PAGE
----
Wednesday, January 16, 2008
Drawing in Charcoal
I love the look of charcoal drawings. When done well, they look so soft and touchable. On my blog entry from 14 January 2008, I showed you one of my charcoal “cast drawings” of an ear.
Here I include two detail images of this drawing so that you may get an idea of what it feels like to put your face inches away from a charcoal. From a small distance away, one can see the image as the artist intended. But up close, the artwork looks amazingly grainy and, in the case of the image of the upper ear, line-y.
The Roma paper has a grid texture to it, the tooth that holds the charcoal. This art form consists of adding only darks to a light paper. There are no “white charcoals” really. In the dark areas, one can apply carboncino (‘charcoal’ in Italian) in such a way that the lines disappear. But in the light areas, there is nothing to be done since a physical ridge creates a shadow that cannot be lightened. Però, I rather enjoy the totally not smooth or perfect artwork – reminds me that human hands were at work, making the paper and creating the image.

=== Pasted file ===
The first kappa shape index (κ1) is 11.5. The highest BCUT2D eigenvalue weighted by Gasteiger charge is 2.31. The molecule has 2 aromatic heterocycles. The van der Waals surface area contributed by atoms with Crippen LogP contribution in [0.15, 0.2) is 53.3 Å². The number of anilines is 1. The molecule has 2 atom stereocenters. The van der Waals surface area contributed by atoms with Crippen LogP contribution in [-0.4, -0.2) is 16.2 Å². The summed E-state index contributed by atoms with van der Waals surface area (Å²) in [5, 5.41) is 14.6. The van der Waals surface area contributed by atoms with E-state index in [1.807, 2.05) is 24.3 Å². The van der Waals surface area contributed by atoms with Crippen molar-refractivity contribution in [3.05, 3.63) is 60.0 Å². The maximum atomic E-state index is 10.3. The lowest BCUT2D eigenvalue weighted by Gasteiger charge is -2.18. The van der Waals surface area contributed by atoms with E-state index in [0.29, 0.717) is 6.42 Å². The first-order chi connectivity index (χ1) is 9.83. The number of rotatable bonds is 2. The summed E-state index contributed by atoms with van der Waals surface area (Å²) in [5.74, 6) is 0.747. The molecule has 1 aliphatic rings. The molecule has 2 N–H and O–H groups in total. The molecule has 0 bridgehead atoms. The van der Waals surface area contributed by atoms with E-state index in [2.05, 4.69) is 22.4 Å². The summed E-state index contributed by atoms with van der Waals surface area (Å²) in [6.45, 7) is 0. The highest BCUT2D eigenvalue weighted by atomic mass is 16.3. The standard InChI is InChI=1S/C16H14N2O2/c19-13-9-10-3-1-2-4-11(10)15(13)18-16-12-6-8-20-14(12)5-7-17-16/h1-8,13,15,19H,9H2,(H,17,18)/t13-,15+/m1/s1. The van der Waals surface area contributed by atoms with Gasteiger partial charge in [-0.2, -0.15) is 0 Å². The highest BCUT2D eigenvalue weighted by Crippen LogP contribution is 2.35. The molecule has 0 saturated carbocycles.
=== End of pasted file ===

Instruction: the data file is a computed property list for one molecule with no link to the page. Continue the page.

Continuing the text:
I tend to jokingly refer to this close-up view as “dirt on paper,” although most times, I am using the term in a derogatory way to refer to my own dissatisfaction at my current inability to create a successful illusion. Some people tell me that I am too hard on myself, but in truth, it is this quest to improve that keeps me interested in art. One goal is to have the viewer be amazed by the image, but not necessarily have the thought of what the materials are. If you think of paper and charcoal when you see my image, perhaps I have failed to wow and woo you.